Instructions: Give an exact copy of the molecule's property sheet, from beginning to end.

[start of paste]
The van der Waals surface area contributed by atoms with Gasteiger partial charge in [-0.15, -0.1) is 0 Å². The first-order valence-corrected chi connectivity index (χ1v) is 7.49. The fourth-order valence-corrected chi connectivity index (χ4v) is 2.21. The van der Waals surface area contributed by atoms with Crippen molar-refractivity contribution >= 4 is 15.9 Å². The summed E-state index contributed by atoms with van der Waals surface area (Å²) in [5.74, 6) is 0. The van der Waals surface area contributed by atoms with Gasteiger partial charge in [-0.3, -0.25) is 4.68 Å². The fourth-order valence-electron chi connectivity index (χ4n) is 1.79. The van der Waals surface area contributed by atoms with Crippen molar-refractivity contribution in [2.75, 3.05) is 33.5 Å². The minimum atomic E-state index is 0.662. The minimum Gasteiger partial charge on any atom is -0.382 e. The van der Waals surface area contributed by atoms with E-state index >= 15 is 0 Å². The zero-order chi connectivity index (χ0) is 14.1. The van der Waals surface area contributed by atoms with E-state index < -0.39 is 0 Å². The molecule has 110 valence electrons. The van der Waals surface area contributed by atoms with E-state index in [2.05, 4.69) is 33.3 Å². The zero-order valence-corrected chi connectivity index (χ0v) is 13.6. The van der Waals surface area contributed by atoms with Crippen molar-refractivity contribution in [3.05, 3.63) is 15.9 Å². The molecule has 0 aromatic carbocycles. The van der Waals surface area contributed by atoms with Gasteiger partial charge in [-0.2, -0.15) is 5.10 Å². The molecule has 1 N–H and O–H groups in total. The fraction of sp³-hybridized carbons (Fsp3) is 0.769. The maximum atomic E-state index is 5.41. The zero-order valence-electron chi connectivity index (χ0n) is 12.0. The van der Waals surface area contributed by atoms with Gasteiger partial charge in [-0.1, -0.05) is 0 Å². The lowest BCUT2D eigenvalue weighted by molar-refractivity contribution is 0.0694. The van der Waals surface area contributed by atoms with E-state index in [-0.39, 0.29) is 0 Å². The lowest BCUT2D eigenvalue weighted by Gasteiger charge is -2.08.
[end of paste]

The van der Waals surface area contributed by atoms with Gasteiger partial charge in [-0.15, -0.1) is 0 Å². The first-order valence-corrected chi connectivity index (χ1v) is 7.49. The fourth-order valence-corrected chi connectivity index (χ4v) is 2.21. The van der Waals surface area contributed by atoms with Crippen molar-refractivity contribution >= 4 is 15.9 Å². The summed E-state index contributed by atoms with van der Waals surface area (Å²) in [5.74, 6) is 0. The van der Waals surface area contributed by atoms with Gasteiger partial charge in [-0.3, -0.25) is 4.68 Å². The fourth-order valence-electron chi connectivity index (χ4n) is 1.79. The van der Waals surface area contributed by atoms with Crippen molar-refractivity contribution in [2.75, 3.05) is 33.5 Å². The minimum atomic E-state index is 0.662. The minimum Gasteiger partial charge on any atom is -0.382 e. The van der Waals surface area contributed by atoms with E-state index >= 15 is 0 Å². The zero-order chi connectivity index (χ0) is 14.1. The van der Waals surface area contributed by atoms with E-state index < -0.39 is 0 Å². The molecule has 110 valence electrons. The van der Waals surface area contributed by atoms with E-state index in [2.05, 4.69) is 33.3 Å². The zero-order valence-corrected chi connectivity index (χ0v) is 13.6. The van der Waals surface area contributed by atoms with Crippen molar-refractivity contribution in [3.05, 3.63) is 15.9 Å². The molecule has 0 aromatic carbocycles. The van der Waals surface area contributed by atoms with Gasteiger partial charge in [-0.2, -0.15) is 5.10 Å². The molecule has 1 N–H and O–H groups in total. The fraction of sp³-hybridized carbons (Fsp3) is 0.769. The maximum atomic E-state index is 5.41. The zero-order valence-electron chi connectivity index (χ0n) is 12.0. The van der Waals surface area contributed by atoms with Gasteiger partial charge in [-0.1, -0.05) is 0 Å². The lowest BCUT2D eigenvalue weighted by molar-refractivity contribution is 0.0694. The van der Waals surface area contributed by atoms with E-state index in [-0.39, 0.29) is 0 Å². The lowest BCUT2D eigenvalue weighted by Gasteiger charge is -2.08.